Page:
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Comment:Do not use the Linux mremap() call. Use the same strategy for xMremap() as on OSX instead.
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SHA1:5ed8ad780c991d2ca44003ee84350fb5e95ad58e
User & Date: dan 2013-03-21 14:47:47
Context
2013-03-21
15:57
Fix a problem when opening a write-transaction while there exist read-only b-tree cursors in mmap mode. check-in: 32e0bbb7 user: dan tags: experimental-mmap
14:47
Do not use the Linux mremap() call. Use the same strategy for xMremap() as on OSX instead. check-in: 5ed8ad78 user: dan tags: experimental-mmap
2013-03-20
18:25
Optimize the xMremap method in os_unix.c some. check-in: 9529ed88 user: dan tags: experimental-mmap
Changes
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Changes to src/os_unix.c.

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  /* According to some sources, the effect of changing the size of the
  ** underlying file on mapped regions that correspond to the added or
  ** removed pages is undefined. However, there is reason to believe that
  ** on modern platforms like Linux or OSX, things just work. For example,
  ** it is possible to create a mapping larger than the file on disk and
  ** extend the file on disk later on.
  **
  ** Exploit this on OSX to reduce the number of munmap()/mmap() calls
  ** if the file size is changing. In this case all mappings are rounded
  ** up to the nearest 4MB. And if a new mapping is requested that has the
  ** same rounded size as an old mapping, the old mapping can simply be
  ** reused as is.
  **
  ** It would be possible to do the above on Linux too. However, Linux has
  ** the non-standard mremap() call to resize existing mappings, which can
  ** be used instead.  */
#if defined(__APPLE__)
  nNewRnd = ROUNDUP(nNew, 4096*1024);
  nOldRnd = ROUNDUP(nOld, 4096*1024);
#else
  nNewRnd = ROUNDUP(nNew, 4096*1);
  nOldRnd = ROUNDUP(nOld, 4096*1);
#endif

  /* On OSX or Linux, reuse the old mapping if it is the right size. */
#if defined(__APPLE__) || defined(__linux__)
  if( nNewRnd==nOldRnd ){
    return SQLITE_OK;
  }
#endif

  /* On Linux, if there is both an old and new mapping, resize the old 
  ** mapping using the non-standard mremap() call.  */
#if defined(_GNU_SOURCE) && defined(__linux__)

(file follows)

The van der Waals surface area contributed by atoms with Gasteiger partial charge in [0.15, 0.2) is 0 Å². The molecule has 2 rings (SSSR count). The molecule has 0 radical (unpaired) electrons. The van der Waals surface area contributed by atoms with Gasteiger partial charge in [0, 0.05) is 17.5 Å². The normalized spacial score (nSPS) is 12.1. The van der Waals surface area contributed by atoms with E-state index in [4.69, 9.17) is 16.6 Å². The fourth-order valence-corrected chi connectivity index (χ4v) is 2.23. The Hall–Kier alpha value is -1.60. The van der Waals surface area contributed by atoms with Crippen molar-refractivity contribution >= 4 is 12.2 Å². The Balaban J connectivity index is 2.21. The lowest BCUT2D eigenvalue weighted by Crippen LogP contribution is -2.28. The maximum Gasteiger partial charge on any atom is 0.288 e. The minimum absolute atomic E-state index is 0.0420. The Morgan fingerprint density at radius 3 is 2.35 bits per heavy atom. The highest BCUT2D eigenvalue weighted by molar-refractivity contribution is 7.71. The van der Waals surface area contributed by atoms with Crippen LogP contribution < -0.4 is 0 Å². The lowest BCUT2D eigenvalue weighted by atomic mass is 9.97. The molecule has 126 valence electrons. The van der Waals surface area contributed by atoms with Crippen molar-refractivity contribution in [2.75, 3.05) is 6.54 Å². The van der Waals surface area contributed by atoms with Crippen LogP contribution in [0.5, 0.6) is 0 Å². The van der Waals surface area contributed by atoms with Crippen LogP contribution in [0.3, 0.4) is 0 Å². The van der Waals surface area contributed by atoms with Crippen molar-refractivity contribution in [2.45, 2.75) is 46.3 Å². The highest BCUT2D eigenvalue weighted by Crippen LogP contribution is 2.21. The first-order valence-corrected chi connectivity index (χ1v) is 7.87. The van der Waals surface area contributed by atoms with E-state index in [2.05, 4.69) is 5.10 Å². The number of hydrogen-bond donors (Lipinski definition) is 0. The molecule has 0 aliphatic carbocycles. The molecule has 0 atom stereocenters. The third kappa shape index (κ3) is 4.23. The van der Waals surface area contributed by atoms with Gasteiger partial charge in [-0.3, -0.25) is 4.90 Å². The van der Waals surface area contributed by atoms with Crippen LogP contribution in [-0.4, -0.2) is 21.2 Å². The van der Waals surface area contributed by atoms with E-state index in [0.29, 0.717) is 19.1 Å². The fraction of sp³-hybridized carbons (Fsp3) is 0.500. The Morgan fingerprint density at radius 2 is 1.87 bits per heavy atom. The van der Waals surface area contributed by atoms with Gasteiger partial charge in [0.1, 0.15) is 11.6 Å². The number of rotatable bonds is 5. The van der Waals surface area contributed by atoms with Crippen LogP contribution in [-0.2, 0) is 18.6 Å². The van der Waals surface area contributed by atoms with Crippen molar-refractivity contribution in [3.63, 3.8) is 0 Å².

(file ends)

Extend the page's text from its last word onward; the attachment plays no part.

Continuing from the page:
if( nNewRnd && nOldRnd ){
    void *pOld = *ppMap;
    *ppMap = pNew = mremap(pOld, nOldRnd, nNewRnd, MREMAP_MAYMOVE);
    if( pNew==MAP_FAILED ){
      *ppMap = 0;
      return SQLITE_IOERR_MREMAP;
    }
    return SQLITE_OK;
  }
#endif

  /* If we get this far, unmap any old mapping. */
  if( nOldRnd!=0 ){
    void *pOld = *ppMap;







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  /* According to some sources, the effect of changing the size of the
  ** underlying file on mapped regions that correspond to the added or
  ** removed pages is undefined. However, there is reason to believe that
  ** on modern platforms like Linux or OSX, things just work. For example,
  ** it is possible to create a mapping larger than the file on disk and
  ** extend the file on disk later on.
  **
  ** Exploit this on Linux and OSX to reduce the number of munmap()/mmap() 
  ** calls required if the file size is changing. In this case all mappings 
  ** are rounded up to the nearest 4MB. And if a new mapping is requested 
  ** that has the same rounded size as an old mapping, the old mapping can 
  ** be reused as is. */




#if defined(__APPLE__) || defined(__linux__)
  nNewRnd = ROUNDUP(nNew, 4096*1024);
  nOldRnd = ROUNDUP(nOld, 4096*1024);
#else
  nNewRnd = ROUNDUP(nNew, 4096*1);
  nOldRnd = ROUNDUP(nOld, 4096*1);
#endif

  /* On OSX or Linux, reuse the old mapping if it is the right size. */
#if defined(__APPLE__) || defined(__linux__)
  if( nNewRnd==nOldRnd ){














    return SQLITE_OK;
  }
#endif

  /* If we get this far, unmap any old mapping. */
  if( nOldRnd!=0 ){
    void *pOld = *ppMap;